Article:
Welcome News In the Fight Against MDR-TB and HIV

Dr. Evan LeeToday's guest blog comes from Lilly's Vice President of Global Health Programs and Access, Dr. Evan Lee.

An encouraging new study covered by the New York Times today offers evidence that people living with the double-burden of multidrug-resistant TB (MDR-TB) and HIV/AIDS can be treated successfully for both conditions.

The data, published this month in the International Journal of Tuberculosis and Lung Disease, found that in a group of South African patients infected with MDR-TB and HIV, the mortality rate was 86 percent lower for patients that started treatment for both diseases simultaneously versus those that were treated sequentially (i.e. who started HIV treatment only after completing MDR-TB treatment).

While the sample size is small, the findings are statistically significant and very promising for global health. As I noted on World AIDS Day last year, we simply cannot win the fight against TB or HIV/AIDS without addressing their devastating interaction in patients. In 2012, 1.1 million people worldwide were co-infected with TB and HIV, and 320,000 people with HIV died from TB.

Significant progress has been made in recent years to combine TB and HIV treatment strategies. More than half of TB patients living with HIV in 2012 began antiretroviral treatment, according to the World Health Organization. But as the study authors point out, we still don’t have a firm understanding of the extent to which antiretroviral treatment impacts patients with both HIV and MDR-TB. The data from South Africa is therefore a welcome new piece of the puzzle.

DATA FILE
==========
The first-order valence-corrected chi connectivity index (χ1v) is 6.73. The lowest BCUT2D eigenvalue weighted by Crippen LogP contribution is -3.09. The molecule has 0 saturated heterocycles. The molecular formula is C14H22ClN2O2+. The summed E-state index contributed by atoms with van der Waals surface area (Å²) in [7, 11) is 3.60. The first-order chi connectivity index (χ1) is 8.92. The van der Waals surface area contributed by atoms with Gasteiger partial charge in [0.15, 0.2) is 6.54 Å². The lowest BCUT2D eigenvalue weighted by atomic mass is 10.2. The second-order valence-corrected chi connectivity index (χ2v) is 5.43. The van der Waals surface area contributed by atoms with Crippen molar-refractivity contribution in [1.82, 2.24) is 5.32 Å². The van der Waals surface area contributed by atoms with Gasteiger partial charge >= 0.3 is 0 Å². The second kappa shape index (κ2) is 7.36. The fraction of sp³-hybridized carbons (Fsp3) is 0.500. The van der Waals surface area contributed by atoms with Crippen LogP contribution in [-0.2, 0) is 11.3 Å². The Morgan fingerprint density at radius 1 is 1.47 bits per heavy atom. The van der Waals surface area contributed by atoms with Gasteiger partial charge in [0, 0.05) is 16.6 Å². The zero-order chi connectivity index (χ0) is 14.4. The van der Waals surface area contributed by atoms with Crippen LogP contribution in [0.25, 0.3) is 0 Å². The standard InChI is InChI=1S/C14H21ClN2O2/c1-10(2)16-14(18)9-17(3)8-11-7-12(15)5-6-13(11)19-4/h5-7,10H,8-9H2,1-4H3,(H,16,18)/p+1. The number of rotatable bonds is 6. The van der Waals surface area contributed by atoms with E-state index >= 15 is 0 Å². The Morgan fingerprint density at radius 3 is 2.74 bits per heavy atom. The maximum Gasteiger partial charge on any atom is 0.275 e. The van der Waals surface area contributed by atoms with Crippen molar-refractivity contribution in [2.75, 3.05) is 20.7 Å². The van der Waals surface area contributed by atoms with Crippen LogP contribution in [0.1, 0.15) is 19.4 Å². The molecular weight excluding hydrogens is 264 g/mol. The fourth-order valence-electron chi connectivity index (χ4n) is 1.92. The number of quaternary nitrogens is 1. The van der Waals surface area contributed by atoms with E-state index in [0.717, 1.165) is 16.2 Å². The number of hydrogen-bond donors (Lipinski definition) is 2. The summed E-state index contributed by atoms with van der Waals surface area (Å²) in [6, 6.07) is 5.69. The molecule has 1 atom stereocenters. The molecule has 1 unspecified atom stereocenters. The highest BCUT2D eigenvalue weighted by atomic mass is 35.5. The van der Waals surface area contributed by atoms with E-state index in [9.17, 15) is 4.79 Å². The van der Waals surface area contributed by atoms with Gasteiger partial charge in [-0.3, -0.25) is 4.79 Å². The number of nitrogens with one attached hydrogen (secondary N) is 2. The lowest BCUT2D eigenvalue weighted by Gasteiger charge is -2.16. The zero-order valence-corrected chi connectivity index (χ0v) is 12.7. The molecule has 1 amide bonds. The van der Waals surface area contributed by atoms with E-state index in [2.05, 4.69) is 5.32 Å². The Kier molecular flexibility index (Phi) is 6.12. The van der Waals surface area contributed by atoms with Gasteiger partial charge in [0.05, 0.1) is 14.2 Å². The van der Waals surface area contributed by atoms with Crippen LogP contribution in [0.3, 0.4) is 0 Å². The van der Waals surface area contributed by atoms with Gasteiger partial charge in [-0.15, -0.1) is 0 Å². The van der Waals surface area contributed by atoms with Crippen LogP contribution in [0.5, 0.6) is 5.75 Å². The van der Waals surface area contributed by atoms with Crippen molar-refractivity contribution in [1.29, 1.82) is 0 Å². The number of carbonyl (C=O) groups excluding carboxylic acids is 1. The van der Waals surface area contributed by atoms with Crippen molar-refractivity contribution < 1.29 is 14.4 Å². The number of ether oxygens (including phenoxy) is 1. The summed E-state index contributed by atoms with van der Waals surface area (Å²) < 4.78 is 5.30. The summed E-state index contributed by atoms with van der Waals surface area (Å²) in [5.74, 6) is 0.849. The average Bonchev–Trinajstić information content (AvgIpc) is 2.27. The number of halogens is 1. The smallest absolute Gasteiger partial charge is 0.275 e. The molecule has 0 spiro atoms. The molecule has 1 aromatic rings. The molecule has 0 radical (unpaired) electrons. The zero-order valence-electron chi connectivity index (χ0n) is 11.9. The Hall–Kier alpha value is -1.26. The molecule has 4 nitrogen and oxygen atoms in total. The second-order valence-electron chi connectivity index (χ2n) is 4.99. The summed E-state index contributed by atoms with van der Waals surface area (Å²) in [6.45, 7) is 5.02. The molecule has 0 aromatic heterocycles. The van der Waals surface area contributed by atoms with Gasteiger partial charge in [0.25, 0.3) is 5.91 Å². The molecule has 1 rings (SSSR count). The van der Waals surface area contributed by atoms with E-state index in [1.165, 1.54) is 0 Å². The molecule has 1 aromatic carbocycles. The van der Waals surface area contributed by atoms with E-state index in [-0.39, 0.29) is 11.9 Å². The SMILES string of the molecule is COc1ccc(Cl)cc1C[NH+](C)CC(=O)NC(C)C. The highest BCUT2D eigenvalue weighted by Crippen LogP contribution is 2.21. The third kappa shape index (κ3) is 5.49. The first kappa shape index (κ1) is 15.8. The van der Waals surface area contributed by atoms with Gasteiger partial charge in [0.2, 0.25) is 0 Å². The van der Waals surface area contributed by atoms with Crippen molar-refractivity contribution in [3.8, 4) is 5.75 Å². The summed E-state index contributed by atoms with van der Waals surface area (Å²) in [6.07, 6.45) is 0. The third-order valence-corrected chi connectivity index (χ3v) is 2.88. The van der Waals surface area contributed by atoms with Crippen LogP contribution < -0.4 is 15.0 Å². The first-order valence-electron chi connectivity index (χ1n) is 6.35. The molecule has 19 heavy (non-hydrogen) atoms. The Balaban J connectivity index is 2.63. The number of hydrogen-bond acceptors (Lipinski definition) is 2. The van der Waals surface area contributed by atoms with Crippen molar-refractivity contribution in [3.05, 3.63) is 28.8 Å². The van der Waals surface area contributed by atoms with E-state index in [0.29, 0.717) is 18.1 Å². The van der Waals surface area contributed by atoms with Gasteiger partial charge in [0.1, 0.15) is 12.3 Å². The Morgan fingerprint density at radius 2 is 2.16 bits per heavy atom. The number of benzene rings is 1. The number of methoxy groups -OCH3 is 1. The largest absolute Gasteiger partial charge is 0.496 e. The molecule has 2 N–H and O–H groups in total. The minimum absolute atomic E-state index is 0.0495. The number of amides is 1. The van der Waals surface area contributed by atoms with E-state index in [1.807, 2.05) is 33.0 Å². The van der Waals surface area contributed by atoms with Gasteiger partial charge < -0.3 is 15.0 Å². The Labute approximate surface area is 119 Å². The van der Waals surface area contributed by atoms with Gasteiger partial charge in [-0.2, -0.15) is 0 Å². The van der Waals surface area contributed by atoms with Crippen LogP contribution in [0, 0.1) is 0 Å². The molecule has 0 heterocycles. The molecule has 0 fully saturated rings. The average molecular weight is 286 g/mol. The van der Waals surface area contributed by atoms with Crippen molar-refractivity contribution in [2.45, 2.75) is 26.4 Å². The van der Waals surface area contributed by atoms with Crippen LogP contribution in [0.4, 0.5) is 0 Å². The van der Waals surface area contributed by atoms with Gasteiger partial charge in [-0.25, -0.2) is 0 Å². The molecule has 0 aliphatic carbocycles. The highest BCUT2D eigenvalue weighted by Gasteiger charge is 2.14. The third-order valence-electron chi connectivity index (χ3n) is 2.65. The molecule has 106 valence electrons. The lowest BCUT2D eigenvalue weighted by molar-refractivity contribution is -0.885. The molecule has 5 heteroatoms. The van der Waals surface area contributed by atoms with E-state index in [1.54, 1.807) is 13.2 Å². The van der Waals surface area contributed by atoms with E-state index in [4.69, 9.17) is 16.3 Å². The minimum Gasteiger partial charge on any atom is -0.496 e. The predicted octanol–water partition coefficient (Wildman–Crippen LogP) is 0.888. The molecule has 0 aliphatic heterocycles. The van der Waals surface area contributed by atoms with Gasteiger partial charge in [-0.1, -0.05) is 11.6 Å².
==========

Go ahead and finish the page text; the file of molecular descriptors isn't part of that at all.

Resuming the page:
On its face, the study results suggest that we may be able to prevent extensive loss of life among patients co-infected with MDR-TB and HIV by tweaking current treatment regimens in national health care programs and large-scale initiatives to address TB-HIV co-infection through the US President’s Emergency Plan for AIDS Relief and the Global Fund to Fight AIDS, TB and Malaria (both of which provided support for the study).

Further research to confirm these results should be conducted most urgently. In South Africa alone, approximately six million people are living with HIV, and as the Lancet recently documented, drug-resistant TB continues to spread throughout communities across the region.